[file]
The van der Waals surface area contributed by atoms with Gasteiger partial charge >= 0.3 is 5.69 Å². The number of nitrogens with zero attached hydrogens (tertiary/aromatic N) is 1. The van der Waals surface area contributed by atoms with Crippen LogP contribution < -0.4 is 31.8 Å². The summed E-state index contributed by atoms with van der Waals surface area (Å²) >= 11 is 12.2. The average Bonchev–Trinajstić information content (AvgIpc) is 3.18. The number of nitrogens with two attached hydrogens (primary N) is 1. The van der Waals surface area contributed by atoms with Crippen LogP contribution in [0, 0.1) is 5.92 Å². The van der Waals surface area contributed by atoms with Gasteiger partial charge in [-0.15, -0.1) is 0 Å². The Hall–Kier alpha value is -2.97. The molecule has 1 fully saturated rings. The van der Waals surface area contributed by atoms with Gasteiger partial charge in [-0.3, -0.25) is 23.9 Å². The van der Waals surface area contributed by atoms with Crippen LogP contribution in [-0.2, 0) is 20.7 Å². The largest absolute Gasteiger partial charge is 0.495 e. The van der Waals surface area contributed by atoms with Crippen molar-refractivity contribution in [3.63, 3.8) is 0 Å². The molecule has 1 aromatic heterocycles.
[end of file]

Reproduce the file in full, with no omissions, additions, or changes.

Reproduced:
The van der Waals surface area contributed by atoms with Gasteiger partial charge >= 0.3 is 5.69 Å². The number of nitrogens with zero attached hydrogens (tertiary/aromatic N) is 1. The van der Waals surface area contributed by atoms with Crippen LogP contribution < -0.4 is 31.8 Å². The summed E-state index contributed by atoms with van der Waals surface area (Å²) >= 11 is 12.2. The average Bonchev–Trinajstić information content (AvgIpc) is 3.18. The number of nitrogens with two attached hydrogens (primary N) is 1. The van der Waals surface area contributed by atoms with Crippen LogP contribution in [0, 0.1) is 5.92 Å². The van der Waals surface area contributed by atoms with Gasteiger partial charge in [-0.15, -0.1) is 0 Å². The Hall–Kier alpha value is -2.97. The molecule has 1 fully saturated rings. The van der Waals surface area contributed by atoms with Gasteiger partial charge in [-0.3, -0.25) is 23.9 Å². The van der Waals surface area contributed by atoms with Crippen LogP contribution in [-0.2, 0) is 20.7 Å². The largest absolute Gasteiger partial charge is 0.495 e. The van der Waals surface area contributed by atoms with Crippen molar-refractivity contribution in [3.63, 3.8) is 0 Å². The molecule has 1 aromatic heterocycles.